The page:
Hatakeyama Yoshifusa

畠山義総

Hatakeyama Clan

Sengoku Daimyō

Noto Province

Lifespan:  Entoku 3 (1491) to 7/12 of Tenbun 14 (1545)

Rank:  bushō, shugo daimyō, sengoku daimyō

Title:  Junior Fourth Rank (Lower), Master of the Office of Palace Repairs

Clan:  Hatakeyama (Noto-Hatakeyama family)

Bakufu: Muromachi, Military Governor of Noto

Lord:  Ashikaga Yoshizumi → Ashikaga Yoshitane → Ashikaga Yoshiharu

Father:  Hatakeyama Yoshimune

Adoptive Father:  Hatakeyama Yoshimoto

Mother:  Kingo Oe (daughter of Hatakeyama-Kingo family (?))

Siblings:  Yoshifusa, Kurō, Suruga

Wife:  [Formal] Daughter of Kajūjji Masaaki), [Second]  Daughter of Hatakeyama Naomasa

Children:  Yoshishige, Yoshitsugu, daughter (wife of Rokkaku Yoshikata)

Hatakeyama Yoshifusa served as a bushō, shugo daimyō and sengoku daimyō during the Sengoku period.  He was the seventh head of the Noto-Hatakeyama clan.  He is well-known as the individual who ushered in the period of peak prosperity for the Noto-Hatakeyama clan.  His common name was Jirō.

In 1491, Yoshifusa was born as the son of Hatakeyama Yoshimune, the fifth head of the Noto-Hatakeyama clan.  After the death of Hatakeyama Yoshimune (a different person than his father whose name is written with a different character) who was Yoshifusa’s uncle and the third head of the clan, an internal dispute arose in the clan and, as a result, the fourth head of the clan (Hatakeyama Yoshimoto) was ousted and, in lieu of Yoshimoto, Yoshifusa’s father (Yoshimune) became the fifth head of the clan.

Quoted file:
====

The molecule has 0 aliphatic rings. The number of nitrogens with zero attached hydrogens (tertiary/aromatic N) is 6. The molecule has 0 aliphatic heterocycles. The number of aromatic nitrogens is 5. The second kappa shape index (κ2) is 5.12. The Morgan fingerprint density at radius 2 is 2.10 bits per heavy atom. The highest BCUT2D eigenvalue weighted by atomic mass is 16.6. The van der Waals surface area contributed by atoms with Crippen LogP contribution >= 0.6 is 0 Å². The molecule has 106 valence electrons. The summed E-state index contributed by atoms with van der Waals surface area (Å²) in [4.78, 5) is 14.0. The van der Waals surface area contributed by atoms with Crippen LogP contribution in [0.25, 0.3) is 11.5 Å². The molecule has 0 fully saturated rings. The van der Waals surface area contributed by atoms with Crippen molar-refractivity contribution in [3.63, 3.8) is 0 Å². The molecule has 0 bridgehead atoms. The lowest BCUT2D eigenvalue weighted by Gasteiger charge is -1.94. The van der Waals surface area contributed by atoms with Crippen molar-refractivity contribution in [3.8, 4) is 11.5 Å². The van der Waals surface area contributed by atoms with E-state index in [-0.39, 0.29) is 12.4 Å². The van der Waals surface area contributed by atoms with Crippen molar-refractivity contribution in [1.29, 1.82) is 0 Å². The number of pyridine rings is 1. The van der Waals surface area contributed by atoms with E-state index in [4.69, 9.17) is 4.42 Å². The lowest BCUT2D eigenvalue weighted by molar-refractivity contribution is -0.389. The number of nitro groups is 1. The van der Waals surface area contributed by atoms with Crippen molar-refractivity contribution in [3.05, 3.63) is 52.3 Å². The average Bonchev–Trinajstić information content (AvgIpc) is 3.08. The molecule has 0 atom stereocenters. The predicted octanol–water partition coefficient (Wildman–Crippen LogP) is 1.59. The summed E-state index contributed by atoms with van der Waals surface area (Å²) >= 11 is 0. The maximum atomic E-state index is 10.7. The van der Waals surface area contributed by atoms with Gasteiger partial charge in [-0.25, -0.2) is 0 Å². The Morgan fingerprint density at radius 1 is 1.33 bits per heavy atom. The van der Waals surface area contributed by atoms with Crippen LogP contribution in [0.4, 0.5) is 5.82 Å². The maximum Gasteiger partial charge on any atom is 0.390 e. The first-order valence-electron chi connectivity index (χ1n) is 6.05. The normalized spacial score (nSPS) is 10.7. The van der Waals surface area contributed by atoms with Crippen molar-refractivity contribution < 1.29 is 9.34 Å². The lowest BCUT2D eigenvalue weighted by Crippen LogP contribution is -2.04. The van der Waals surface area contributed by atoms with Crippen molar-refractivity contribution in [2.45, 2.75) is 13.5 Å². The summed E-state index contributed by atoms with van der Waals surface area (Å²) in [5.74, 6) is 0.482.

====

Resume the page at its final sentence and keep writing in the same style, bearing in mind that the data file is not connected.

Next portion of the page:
In 1506, however, Yoshimoto returned to serve as the sixth head of the clan while Yoshimune retired whereupon Yoshifusa was adopted by Yoshimoto and became his designated successor.

There are records of his activities in Kyōto prior to evacuating with Yoshimoto from the capital in advance of the Battle of Funaokayama which occurred in the eighth month of 1511.

Thereafter, Yoshifusa, together with Yoshimoto, jointly governed Noto, suppressing the Ikkō-ikki group.  The strengthening of their authority succeeding in elevating the Hatakeyama family from the status of the shugo daimyō to a sengoku daimyō.  In 1515, after the death of Yoshimoto, Yoshifusa inherited the role and became the seventh head of the clan, ruling jointly with his father, Yoshimune, until 1525.

Yoshifusa actively promoted development of the province, constructing Nanao Castle as his base known as one of the five great mountain fortresses.  Decades later, in 1577, at the Siege of Nanao Castle, the defenders held-out for over a year against Uesugi Kenshin, exemplifying how it was designed as an impregnable fortress.  Yoshifusa also maintained an interest in the cultural arts, welcoming nobles and poets who came to seek refuge from the war in the capital.  Finally, Yoshifusa offered protection to merchants and craftsmen and, under his governance, the town below Nanao Castle flourished to the point that it was referred to as little Kyōto.

In the fifth month of 1545, Hatakeyama Tanenaga from the main branch of the Hatakeyama clan died of illness.  Prior to his demise, Tanenaga planned to have Yoshifusa’s son serve as the next head of the family, but Yoshifusa himself died of illness on 7/12 of Tenbun 14 (1545) so Tanenaga’s plan failed to materialize.  Yoshifusa was fifty-five years old and was succeeded by his second son, Hatakeyama Yoshitsugu.

In the era of Yoshifusa, the Noto-Hatakeyama clan witnessed their period of peak prosperity, but after the death of Yoshifusa, the beginning of a prolonged power-struggle between his senior retainers foreshadowed the decline of the clan.